We want our children to recognize and appreciate what others do for them, what they have. We want to raise grateful children.
Science shows us how.
Beyond the appreciation and recognition we give to others through our gratitude, research shows that gratitude is one of those active ingredients in happiness that we have within our control. Recognizing a feeling of gratitude within ourselves and choosing to express it to others is a specific action we take that grows happiness.
For children, especially for adolescents (and I write as the parent of two teenagers, so I’m really writing about my own children), there will be tough times ahead. Even those of us who had happy childhoods met challenges.
Research on gratitude for children suggests greater happiness, optimism, satisfaction, and engagement for pre-teens and teens who are grateful. The concept and the research aren’t so squishy as they might seem.
What I find exciting about research like this is the clear road. Intuitively, we probably realize that it’s better for us to be grateful than to be ungrateful. Quantify and analyze that gratitude, and we find that happiness and its associated effects are largely in our own hands. For children who might feel like life is out of their control, grasping their own power and responsibility is huge.
Habit of Gratitude for Children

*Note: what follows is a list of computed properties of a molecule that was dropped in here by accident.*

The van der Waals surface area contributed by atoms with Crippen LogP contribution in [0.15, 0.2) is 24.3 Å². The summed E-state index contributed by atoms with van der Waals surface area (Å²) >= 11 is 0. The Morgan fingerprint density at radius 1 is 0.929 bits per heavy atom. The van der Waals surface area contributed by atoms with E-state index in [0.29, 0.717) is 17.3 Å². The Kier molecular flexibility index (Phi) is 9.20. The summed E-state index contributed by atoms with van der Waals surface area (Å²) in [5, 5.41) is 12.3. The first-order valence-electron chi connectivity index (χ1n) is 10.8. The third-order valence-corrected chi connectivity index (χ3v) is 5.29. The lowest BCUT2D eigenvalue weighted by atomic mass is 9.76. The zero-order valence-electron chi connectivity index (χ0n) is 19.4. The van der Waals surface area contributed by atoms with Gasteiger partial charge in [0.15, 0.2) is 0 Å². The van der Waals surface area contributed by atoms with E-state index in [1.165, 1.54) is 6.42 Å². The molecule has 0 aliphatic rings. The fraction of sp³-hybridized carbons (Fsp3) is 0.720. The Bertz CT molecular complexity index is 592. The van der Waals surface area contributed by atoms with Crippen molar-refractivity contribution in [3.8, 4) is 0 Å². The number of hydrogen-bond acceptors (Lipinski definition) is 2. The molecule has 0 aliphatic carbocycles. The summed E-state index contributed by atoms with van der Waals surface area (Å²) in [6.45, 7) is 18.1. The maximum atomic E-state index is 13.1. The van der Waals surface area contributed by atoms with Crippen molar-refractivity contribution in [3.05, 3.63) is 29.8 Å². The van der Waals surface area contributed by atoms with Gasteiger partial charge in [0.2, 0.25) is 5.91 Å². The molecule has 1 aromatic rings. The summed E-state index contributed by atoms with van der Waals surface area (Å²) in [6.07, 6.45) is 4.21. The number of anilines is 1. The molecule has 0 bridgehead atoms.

As soon as you start talking to your children, from the first day, you can model gratitude. Tell your child what you are grateful for. Once your child can talk, ask what they are grateful for. Make gratitude and expression of gratitude to others a habit in your lives together.
Positive attracts positive. Positive creates the expectation of positive. Positive builds a pattern of looking for more positive. When we express gratitude and encourage our children to express gratitude, we set those patterns of positivity for our children.
One way to build a habit of gratitude for children is to ask at bedtime what your child’s three good things are. This idea is from Christine Carter’s video “Gratitude 365.”
In their book, Making Grateful Kids, researchers Jeffrey Froh and Giancome Bono suggest 32 strategies to encourage gratitude based on seven essential themes.
- Model and teach gratitude
- Spend time with your kids and be mindful when with them
- Support your child’s autonomy
- Use kids’ strengths to fuel gratitude
- Help focus and support kids to achieve intrinsic goals
- Encourage helping others and nurturing relationships
- Help kids find what matters to them
Jeffrey J. Froh and Giancome Bono, Making Grateful Kids: The Science of Building Character, Templeton Foundation Press, 2014.